In early May, we were driving along Dry Branch Road in the Ogeechee Wildlife Management Area in Hancock County, Georgia, when we noticed some small plants with white flowers. We hadn’t seen these before so we investigated.
These plants were little more than 12 inches high here.
They have pretty white flowers that...
Bloom on a cyme.
An individual bloom up close, from the front and…
From the back.
The leaf. Something about the shape of the leaf didn’t ‘fit’ with the bloom, and…
The hairs on the stem seemed to say ‘don’t touch.’ It would have been tempting to touch it but I didn’t. I used a stick to move the foliage for a better look. It turns out they are stinging hairs.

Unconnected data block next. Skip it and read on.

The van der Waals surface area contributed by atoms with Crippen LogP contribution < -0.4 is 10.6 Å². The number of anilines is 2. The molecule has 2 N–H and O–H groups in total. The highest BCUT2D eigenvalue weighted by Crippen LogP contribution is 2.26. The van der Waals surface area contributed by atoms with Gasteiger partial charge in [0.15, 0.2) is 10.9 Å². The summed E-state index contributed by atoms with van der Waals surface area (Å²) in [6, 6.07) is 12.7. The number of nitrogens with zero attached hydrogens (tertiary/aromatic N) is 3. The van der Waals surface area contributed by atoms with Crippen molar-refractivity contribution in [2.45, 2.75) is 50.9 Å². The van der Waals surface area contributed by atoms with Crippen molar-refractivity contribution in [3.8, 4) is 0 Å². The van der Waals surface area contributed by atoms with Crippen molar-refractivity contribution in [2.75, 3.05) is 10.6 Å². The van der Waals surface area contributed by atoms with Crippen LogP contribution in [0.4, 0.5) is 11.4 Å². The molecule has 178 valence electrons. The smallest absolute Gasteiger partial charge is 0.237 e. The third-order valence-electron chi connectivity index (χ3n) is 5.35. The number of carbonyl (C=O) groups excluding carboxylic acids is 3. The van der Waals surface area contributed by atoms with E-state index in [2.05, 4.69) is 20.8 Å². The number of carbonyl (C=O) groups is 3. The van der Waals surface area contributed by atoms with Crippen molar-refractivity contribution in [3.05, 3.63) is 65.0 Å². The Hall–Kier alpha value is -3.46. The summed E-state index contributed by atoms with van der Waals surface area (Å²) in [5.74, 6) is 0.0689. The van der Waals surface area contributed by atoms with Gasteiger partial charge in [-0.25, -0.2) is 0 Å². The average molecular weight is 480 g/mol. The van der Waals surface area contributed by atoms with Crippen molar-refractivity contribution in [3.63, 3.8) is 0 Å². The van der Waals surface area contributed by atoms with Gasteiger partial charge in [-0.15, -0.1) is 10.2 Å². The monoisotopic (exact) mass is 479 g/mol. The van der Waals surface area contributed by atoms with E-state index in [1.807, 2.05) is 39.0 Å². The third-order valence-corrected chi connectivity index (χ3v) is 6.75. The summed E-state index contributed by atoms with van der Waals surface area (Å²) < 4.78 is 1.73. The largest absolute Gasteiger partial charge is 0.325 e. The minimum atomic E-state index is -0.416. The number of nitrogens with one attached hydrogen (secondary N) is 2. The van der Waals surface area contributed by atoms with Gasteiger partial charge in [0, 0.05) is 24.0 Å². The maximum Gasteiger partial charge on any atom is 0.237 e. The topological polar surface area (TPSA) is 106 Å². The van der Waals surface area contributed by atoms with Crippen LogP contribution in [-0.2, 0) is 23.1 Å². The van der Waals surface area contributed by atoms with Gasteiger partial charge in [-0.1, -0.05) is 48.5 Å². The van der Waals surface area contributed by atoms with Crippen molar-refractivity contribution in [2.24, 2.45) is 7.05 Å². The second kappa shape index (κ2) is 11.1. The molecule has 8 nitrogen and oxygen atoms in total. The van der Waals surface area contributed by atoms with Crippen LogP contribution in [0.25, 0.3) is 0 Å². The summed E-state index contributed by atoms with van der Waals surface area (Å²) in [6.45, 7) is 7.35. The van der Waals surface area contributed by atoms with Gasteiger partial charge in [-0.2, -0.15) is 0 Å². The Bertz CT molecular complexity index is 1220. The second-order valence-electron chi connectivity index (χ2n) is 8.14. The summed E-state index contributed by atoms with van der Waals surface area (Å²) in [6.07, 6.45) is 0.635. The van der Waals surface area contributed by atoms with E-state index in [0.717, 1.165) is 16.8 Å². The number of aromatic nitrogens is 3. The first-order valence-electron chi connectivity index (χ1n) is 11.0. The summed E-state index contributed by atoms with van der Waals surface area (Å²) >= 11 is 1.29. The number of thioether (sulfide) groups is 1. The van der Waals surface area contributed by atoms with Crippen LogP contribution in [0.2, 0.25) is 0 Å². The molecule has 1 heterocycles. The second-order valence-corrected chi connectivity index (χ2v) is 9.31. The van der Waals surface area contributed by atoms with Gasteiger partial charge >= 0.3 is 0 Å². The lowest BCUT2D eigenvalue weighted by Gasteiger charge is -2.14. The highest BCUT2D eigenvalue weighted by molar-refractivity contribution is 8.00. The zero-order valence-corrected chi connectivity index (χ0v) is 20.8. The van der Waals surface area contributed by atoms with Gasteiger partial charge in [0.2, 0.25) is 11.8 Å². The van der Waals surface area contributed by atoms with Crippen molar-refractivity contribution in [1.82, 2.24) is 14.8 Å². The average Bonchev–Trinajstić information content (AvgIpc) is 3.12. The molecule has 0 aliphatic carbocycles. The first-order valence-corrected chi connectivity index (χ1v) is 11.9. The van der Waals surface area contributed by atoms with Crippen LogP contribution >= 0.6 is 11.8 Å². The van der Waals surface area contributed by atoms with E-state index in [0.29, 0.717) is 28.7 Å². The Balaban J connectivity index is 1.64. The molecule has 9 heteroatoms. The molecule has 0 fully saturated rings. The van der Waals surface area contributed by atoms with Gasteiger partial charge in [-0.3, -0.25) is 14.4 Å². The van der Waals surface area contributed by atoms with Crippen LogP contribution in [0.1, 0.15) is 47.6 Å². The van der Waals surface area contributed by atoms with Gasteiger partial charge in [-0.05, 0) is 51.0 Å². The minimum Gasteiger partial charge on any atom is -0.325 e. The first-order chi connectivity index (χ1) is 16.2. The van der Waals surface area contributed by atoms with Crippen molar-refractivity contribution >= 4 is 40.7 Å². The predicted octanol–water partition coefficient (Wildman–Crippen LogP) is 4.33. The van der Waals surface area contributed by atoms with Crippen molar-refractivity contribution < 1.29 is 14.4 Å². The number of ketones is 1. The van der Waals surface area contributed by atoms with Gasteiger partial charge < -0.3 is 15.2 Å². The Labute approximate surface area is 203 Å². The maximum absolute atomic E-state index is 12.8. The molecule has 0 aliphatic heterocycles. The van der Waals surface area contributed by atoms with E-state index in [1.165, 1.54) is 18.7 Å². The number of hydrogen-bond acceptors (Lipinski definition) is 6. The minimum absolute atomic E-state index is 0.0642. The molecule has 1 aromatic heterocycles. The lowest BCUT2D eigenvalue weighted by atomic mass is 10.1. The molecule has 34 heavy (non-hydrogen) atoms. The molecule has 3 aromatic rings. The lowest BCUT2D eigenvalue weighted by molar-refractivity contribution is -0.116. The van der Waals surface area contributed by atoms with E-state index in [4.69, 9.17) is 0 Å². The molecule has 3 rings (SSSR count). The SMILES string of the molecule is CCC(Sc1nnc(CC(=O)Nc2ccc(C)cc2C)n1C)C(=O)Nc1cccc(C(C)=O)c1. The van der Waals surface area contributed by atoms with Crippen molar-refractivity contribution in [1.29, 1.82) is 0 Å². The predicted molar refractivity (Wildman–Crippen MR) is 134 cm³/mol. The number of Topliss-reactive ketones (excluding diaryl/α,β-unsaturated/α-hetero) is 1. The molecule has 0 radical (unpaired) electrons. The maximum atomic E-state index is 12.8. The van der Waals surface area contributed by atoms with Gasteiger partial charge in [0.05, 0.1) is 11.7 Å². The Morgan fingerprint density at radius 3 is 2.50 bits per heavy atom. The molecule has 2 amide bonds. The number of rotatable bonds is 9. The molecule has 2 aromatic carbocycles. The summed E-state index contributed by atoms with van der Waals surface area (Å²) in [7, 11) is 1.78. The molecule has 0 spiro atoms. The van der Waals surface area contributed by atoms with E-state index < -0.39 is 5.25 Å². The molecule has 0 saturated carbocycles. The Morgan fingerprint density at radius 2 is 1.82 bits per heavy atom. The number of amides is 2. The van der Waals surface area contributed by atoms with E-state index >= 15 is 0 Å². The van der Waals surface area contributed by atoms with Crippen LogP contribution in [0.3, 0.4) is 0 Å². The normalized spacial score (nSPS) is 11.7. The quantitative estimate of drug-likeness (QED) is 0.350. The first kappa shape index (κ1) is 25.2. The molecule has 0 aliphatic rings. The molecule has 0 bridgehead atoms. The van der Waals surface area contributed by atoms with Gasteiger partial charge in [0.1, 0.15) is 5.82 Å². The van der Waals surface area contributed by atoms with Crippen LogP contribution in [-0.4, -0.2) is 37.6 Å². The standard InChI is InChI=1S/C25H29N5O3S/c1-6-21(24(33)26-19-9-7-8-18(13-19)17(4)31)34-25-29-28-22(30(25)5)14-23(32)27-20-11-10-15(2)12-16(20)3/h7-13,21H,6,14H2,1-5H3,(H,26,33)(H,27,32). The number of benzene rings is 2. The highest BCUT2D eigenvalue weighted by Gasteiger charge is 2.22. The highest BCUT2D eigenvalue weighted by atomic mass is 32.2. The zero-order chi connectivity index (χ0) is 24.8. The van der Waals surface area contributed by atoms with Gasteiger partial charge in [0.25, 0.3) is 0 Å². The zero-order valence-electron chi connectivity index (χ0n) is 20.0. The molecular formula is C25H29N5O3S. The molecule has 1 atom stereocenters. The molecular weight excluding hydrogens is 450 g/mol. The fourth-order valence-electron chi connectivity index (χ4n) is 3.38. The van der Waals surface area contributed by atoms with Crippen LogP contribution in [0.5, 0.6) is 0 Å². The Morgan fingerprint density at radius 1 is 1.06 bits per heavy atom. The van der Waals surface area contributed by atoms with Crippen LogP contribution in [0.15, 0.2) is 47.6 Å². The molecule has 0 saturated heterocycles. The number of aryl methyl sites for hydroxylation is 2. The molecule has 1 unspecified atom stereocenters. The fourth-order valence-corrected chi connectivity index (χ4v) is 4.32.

We returned in late May. The plants were developing seed pods. They were a pretty combination of deep evergreen and apple green. The developing seed pods, also with stinging hairs, from
A couple of weeks later, we saw no sign of the plants.
Cnidoscolus stimulosus is native to the United States and grows from Virginia to Louisiana and in Kentucky. It grows in sandy soil or dry pastures on the coastal plain and infrequently in the Piedmont.
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- United States Department of Agriculture Plants Database: Cnidoscolus urens var. stimulosus (Finger Rot)
- University of North Carolina Herbarium: Cnidoscolus stimulosus
- Southeastern Flora: Tread Softly, Finger Rot (Cnidoscolus stimulosus)
- Alabama Plants: Cnidoscolus stimulosus -Tread Softly
- Natural and Naturalized Plants of the Carolinas and Georgia: Cnidoscolus stimulosus (Tread-softly, Spurge-nettle, Bull-nettle, Finger-rot)
- 2010: Year Of The Wildflower – Wildflower Index